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Defense minister calls for mutual security in Asia

2014-11-22 09:17 Global Times Web Editor: Si Huan

China's defense minister on Friday called for further strengthening of dispute and crisis management mechanisms and boosting regional security architecture to achieve mutual trust and win-win outcomes in the Asia-Pacific region.

"We call for further strengthening of dispute management procedures to improve our ability to cope with crises," Defense Minister Chang Wanquan said in a speech at the Fifth Xiangshan Forum attended by senior security officials and scholars from Central Asian and Asia-Pacific countries in Beijing.

Chang also called for more defense exchanges and cooperation to bolster strategic mutual trust, and spoke of the necessity of constructing a regional security mechanism to foster a stronger sense of a community of common destiny.

Stressing that China is determined to promote the modernization of its national defense and effectively safeguard its national sovereignty, security and development interests, Chang emphasized that China is also obliged to work together with other countries to cope with non-traditional security threats, including terrorism and extreme natural disasters.

China has engaged in a series of territorial disputes with countries including Japan, Vietnam and the Philippines in the East China Sea and South China Sea.

"In most cases, in the East China Sea, it is not navies that are operating close to one another, it's the coast guards, the maritime patrols, those are organizations that I believe also should develop paths of communications and protocols that can be used to bring the temperature down," Gary Roughead, former chief of US naval operations, told the Global Times on Friday while commenting on China's disputes with Japan in the East China Sea over the Diaoyu Islands.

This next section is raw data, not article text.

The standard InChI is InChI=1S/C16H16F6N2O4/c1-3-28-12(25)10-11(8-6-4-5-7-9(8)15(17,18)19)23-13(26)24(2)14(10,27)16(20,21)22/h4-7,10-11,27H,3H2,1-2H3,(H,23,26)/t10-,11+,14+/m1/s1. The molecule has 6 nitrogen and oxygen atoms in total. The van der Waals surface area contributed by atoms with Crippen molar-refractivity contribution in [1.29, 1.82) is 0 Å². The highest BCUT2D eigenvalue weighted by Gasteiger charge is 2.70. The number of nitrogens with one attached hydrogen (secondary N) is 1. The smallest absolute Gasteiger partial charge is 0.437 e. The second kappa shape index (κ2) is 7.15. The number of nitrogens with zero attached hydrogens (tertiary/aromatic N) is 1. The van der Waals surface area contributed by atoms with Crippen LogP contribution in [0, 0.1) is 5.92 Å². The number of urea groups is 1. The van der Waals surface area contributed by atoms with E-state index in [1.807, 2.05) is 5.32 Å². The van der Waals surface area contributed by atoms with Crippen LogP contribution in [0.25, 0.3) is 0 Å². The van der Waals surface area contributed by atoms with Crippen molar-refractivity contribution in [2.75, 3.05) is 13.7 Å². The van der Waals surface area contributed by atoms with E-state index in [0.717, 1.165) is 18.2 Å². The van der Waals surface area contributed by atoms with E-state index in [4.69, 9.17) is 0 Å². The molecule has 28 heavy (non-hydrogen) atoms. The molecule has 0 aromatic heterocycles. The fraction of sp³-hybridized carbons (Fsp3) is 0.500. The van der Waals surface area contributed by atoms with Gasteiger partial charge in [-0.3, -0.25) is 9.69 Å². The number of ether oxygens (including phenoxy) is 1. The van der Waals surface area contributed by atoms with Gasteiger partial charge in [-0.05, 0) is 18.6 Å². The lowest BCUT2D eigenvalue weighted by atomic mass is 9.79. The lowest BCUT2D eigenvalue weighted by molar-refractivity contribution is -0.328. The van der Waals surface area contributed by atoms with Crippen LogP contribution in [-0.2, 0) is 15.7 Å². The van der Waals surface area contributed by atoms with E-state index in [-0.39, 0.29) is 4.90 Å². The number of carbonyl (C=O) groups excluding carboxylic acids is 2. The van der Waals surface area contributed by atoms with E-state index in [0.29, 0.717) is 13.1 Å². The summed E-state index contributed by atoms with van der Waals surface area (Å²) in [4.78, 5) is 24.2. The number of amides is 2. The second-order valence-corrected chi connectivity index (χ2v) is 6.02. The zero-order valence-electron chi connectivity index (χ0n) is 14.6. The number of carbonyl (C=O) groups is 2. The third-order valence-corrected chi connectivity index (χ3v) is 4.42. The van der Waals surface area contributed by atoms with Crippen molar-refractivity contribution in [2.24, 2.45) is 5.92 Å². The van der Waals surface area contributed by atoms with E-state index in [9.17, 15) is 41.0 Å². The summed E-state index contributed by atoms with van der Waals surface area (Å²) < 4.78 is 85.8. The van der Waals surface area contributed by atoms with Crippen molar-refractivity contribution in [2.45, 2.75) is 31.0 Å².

Chinese President Xi Jinping has previously proposed a call for common, comprehensive, and sustainable security in Asia, which China has been implementing and wants others to participate, said Chang.

Military spending in Asia has been growing in the past few years along with its increasing influence on the global economy. Building a regional security framework that could provide smooth channels for crisis management and dialogue to adapt to military modernization is of great significance, such as the array of new economic cooperation concepts and frameworks proposed at the Asia-Pacific Economic Cooperation summit two weeks ago, said observers and officials.

China and the US have also signed a military cooperation mechanism recently, which requires each country to notify the other of major military activities.

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